Aaron, nothing wrong with being critical. I completely agree that if the purpose of the poll were to measure scientific knowledge, the wording of the question would be ridiculous. But it measures something, and not just the fickleness of polls. My point is that “communication and cognitive dissonance” are part of scientific understanding, not separate from it, and that’s a crucial point to keep in mind if we want to improve scientific understanding. You can’t really understand and accept the idea of Pangaea if you don’t believe that America and Africa were once part of the same continent.

  • Metre

    When it comes to education, people remember what’s important to them and what’s relevant to their lives. Let’s face it, the fact that NA and Africa were physically connected 250M years ago is not a fact that most people find either interesting or useful. I don’t think improvements in science education will alter the basic psychological fact that people forget stuff they don’t use or aren’t interested in. Heck, I took years of English and I’ll be darned if I remember what a gerund is (OK, I do remember).

  • http://fullof.bs/ John Haugeland

    I find amazing that you guys are attributing so much importance to an informal study with such a small sample. Clusters that small are easily explained by a single person of low education or religiously guided beliefs passing a survey around to their buddies.

    Please stop engaging in such melodrama. It isn’t journalism.

  • Giotis

    The poll doesn’t make sense. I would understand it if native Americans had a problem with that but white Americans are European emigrants. Why they would even care?

    On the other hand if they just wanted to measure any hidden racism in America they could simply ask: Do you believe that the origin of human species is in Africa?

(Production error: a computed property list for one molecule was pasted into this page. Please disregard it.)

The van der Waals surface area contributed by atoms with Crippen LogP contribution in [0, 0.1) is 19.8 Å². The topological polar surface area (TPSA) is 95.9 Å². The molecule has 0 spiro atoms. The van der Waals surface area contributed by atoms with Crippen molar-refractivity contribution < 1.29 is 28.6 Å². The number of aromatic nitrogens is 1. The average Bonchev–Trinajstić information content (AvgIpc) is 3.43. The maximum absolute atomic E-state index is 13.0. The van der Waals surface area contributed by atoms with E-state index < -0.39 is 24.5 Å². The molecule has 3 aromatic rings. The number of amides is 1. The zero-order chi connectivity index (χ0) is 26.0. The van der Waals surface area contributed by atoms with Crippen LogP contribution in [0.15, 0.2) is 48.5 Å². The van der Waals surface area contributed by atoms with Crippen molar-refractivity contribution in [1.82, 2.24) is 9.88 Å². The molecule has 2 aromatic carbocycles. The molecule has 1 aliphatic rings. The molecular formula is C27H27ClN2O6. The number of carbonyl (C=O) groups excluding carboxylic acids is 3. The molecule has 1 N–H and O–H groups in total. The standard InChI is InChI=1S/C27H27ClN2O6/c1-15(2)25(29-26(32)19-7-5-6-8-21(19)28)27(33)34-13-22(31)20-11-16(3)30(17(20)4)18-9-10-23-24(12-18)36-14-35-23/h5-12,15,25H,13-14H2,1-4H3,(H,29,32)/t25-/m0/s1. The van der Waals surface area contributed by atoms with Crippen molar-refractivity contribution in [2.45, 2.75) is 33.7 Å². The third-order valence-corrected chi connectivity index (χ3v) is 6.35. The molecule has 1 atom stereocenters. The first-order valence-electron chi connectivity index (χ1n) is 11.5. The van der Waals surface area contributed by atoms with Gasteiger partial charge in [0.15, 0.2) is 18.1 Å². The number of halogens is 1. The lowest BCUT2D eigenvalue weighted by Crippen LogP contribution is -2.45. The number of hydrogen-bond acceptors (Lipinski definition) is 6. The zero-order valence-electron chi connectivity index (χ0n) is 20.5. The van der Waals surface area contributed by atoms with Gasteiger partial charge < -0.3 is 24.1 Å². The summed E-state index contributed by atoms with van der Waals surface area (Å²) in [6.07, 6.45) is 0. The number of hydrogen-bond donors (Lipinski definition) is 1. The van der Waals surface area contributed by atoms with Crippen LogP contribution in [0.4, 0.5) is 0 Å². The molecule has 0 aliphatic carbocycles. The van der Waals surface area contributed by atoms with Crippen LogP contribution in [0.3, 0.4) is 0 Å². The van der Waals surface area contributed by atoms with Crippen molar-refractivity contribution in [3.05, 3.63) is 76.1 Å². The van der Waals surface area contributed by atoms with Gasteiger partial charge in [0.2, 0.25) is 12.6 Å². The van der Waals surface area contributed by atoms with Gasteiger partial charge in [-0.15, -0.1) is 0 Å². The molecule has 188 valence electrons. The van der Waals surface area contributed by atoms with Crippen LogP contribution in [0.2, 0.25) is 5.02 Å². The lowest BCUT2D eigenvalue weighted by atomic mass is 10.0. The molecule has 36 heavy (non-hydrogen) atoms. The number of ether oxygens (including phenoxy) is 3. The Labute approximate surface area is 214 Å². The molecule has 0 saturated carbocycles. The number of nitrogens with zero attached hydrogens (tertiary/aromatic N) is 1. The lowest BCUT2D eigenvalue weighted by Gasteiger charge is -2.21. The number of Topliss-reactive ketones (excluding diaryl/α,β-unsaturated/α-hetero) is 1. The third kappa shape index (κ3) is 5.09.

• Xalem

    As someone who is simultaneously non-American, and North American, I note that the claim is false. America is a country that has only existed since 1776, and at no time in its existence was it part of a continent that also contained Africa. NORTH America is a continent as is Africa, and these two continents formed from a previously existing continent we call Pangaea. Only an American would refer to North America as America. Just last week, I caught a New Scientist website labeling a location in Alberta as being part of the US. ( the spot on the map was clearly above the 49th parallel) If science journalists can’t tell the difference between North America and America…God help us.

  • bad Jim

    Xalem, there is a bit of the U.S. north of the 49th parallel which is contiguous with Manitoba: the Northwest Angle.

  • Jason A.

    Prem, it’s not necessarily wrong to accept a claim on authority. An understanding of the scientific process, mainly that it’s ideologically neutral and self correcting, is enough to conclude that whatever the consensus is in a field is probably correct. Enough so that I can say it’s true, provisionally speaking only, but that also applies to the subjects I do know. It’s a case where the conclusions of the experts in the field become the default position. It’s a stretch to say I should withhold judgement until I understand it myself. I’ve always pointed out the value of ‘withholding judgement’ on subjects that nobody really knows about, like the existence of extraterrestrial life for example, but that doesn’t mean to withhold judgement on things simply because I myself don’t understand them. That’s dangerously close to an argument from personal incredulity/ignorance.